Right now, opponents of drone warfare are emphasizing the “drone” part when they should be emphasizing the “warfare” part. Likewise, pro-drone people are making the mistake of conflating a drone that delivers a bomb with a drone that delivers a pizza. The problem is not the means of delivery, but what is being delivered – my instant fiery vaporization, or my tasty dinner.
I sympathize with people who want to exploit fear of the new towards the incredibly noble goal of opposition to warfare. I’m reflexively anti-war and I think that I always will be. I appreciate Chief Royal Head Motherfucker in Charge Matt Osborne’s perspectives on warfare, since he has fought in one and lost more than I can fathom whilst doing so, but this is something we’ll have to disagree on. A precision bomb is a better bomb, but still a bomb. A hypothetical War X with fewer casualties than War Y is still a war with casualties. Sometimes in life we have to choose the least bad option. But we should never stop striving to ensure that there are more options than “bad” or “worse.”
That said: this exploitation of neophobia is a short-term strategy where the clock is already running down. Drones aren’t going anywhere. Drones will patrol nature preserves and guard against poachers. Drones will fire high caliber rounds and kill people. Death by drone is not less ethical than death by carpet bombing campaign or death by smallpox blanket – but it’s not really any better, either. It’s a new means towards an end that has plagued America for much of its life, that end being the disturbing ease and readiness with which it goes to war.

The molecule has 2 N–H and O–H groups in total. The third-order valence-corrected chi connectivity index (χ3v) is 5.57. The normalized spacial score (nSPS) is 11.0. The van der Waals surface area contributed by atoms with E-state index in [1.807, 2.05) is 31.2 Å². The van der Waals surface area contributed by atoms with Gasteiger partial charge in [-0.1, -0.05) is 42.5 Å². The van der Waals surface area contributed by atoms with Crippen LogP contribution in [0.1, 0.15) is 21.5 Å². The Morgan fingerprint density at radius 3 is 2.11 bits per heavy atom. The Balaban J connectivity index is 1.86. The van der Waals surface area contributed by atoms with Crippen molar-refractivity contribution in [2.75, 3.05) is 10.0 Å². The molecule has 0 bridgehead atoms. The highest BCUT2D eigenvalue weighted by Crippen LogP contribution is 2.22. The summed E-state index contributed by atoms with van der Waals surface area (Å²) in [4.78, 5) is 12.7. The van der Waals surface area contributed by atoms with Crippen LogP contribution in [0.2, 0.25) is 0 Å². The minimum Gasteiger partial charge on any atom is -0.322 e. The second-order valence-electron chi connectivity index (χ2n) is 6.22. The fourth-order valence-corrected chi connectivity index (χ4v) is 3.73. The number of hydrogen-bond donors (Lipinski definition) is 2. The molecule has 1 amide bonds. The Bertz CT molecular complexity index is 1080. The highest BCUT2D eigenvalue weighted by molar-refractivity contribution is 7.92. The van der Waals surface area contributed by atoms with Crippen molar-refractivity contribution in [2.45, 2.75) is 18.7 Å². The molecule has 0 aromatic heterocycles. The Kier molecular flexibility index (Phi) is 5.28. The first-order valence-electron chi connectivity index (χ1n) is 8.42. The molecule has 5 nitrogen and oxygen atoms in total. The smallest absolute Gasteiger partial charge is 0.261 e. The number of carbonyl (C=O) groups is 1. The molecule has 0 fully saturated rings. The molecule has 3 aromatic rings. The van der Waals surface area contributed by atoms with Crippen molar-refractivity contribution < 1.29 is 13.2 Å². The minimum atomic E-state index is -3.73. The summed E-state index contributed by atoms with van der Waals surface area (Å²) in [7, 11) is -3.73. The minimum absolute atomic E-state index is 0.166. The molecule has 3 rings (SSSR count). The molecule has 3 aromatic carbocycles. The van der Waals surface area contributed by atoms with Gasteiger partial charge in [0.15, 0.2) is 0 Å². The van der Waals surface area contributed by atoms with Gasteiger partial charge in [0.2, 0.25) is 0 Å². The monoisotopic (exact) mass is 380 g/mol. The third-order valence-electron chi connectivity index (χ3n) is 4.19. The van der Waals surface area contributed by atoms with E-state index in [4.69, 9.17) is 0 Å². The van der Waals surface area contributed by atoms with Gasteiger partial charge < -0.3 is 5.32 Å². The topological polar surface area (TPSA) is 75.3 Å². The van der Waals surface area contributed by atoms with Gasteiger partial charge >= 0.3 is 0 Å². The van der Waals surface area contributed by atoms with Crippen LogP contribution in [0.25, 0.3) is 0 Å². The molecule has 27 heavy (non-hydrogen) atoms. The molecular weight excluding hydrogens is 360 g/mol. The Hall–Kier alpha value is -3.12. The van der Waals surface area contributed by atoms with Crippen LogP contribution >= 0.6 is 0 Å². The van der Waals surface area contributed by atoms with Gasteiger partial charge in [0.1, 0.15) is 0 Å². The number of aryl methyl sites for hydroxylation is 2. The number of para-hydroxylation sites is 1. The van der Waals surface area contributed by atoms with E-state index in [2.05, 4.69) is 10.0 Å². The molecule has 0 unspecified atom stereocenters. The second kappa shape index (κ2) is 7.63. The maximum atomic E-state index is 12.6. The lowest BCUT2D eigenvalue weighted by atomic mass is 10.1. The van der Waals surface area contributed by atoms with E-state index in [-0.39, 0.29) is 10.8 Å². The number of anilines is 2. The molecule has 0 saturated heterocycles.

In other words, as Dave Von Ebers wrote – the Global War on Terror needs to end, no matter what weapons it’s fought with.
I realize that’s a lofty goal. So too, at one time, was marriage equality, and every activist in America should take notes on how the LGBT community acted. They changed the debate, won over public opinion, and pressured politicians with both the carrot and the stick. As a result Obama changed his position on it for the better. Whether they “made him” or “let him” is irrelevant, since the same social pressure is required in both cases.
To paraphrase George Bernard Shaw, “The reasonable person adapts themselves to the world; the unreasonable one persists in trying to adapt the world to themselves. Therefore all progress depends on the unreasonable people.” So I don’t begrudge activists for being unreasonable. That’s how progress gets made. I merely think that those fighting for progress could do with a renewed focus on what drones do, rather than what drones are. Because trying to roll back the technological clock is like trying to take pee out of an ocean.
So when someone condemns drone warfare, understand that it’s the warfare they take issue with, not the drone. They can stand to be clearer on this point – but let’s not pretend that in an article, news story or blog post about a missile launched from a flying robot that vaporized a house, that they’re talking about a pizza delivery drone and then ask why they are condemning pizza. They’re not talking about that, they’re talking about war. That’s what we talk about, when we talk about drones.
This post is by Mike From Nowhere. At least, the good parts are.